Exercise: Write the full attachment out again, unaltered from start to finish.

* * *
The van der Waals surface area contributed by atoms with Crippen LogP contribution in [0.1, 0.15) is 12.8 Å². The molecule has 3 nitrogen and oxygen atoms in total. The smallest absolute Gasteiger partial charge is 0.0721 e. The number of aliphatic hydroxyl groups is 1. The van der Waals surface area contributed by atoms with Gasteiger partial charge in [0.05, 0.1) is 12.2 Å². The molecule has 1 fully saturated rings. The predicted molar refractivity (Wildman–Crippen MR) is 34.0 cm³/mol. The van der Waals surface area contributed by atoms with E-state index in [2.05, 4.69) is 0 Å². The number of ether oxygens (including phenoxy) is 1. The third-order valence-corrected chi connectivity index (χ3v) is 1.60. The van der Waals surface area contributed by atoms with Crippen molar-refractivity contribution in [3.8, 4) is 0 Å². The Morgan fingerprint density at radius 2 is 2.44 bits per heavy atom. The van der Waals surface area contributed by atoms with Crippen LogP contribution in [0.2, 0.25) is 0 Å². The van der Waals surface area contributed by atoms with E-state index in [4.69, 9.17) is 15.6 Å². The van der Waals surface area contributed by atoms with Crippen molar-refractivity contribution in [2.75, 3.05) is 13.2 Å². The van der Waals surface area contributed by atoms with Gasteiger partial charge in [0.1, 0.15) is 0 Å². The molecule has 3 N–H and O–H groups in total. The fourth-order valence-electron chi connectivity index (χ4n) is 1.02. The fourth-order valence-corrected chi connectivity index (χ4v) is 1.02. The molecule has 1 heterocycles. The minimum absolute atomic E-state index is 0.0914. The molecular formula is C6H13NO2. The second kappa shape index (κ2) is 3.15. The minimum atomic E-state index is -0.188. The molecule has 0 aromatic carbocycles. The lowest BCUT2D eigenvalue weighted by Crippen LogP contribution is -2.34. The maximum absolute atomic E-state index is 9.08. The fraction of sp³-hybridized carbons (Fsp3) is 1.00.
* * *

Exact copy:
The van der Waals surface area contributed by atoms with Crippen LogP contribution in [0.1, 0.15) is 12.8 Å². The molecule has 3 nitrogen and oxygen atoms in total. The smallest absolute Gasteiger partial charge is 0.0721 e. The number of aliphatic hydroxyl groups is 1. The van der Waals surface area contributed by atoms with Gasteiger partial charge in [0.05, 0.1) is 12.2 Å². The molecule has 1 fully saturated rings. The predicted molar refractivity (Wildman–Crippen MR) is 34.0 cm³/mol. The van der Waals surface area contributed by atoms with E-state index in [2.05, 4.69) is 0 Å². The number of ether oxygens (including phenoxy) is 1. The third-order valence-corrected chi connectivity index (χ3v) is 1.60. The van der Waals surface area contributed by atoms with Crippen molar-refractivity contribution in [3.8, 4) is 0 Å². The Morgan fingerprint density at radius 2 is 2.44 bits per heavy atom. The van der Waals surface area contributed by atoms with Crippen LogP contribution in [0.2, 0.25) is 0 Å². The van der Waals surface area contributed by atoms with E-state index in [4.69, 9.17) is 15.6 Å². The van der Waals surface area contributed by atoms with Crippen molar-refractivity contribution in [2.75, 3.05) is 13.2 Å². The van der Waals surface area contributed by atoms with Gasteiger partial charge in [0.1, 0.15) is 0 Å². The molecule has 3 N–H and O–H groups in total. The fourth-order valence-electron chi connectivity index (χ4n) is 1.02. The fourth-order valence-corrected chi connectivity index (χ4v) is 1.02. The molecule has 1 heterocycles. The minimum absolute atomic E-state index is 0.0914. The molecular formula is C6H13NO2. The second kappa shape index (κ2) is 3.15. The minimum atomic E-state index is -0.188. The molecule has 0 aromatic carbocycles. The lowest BCUT2D eigenvalue weighted by Crippen LogP contribution is -2.34. The maximum absolute atomic E-state index is 9.08. The fraction of sp³-hybridized carbons (Fsp3) is 1.00.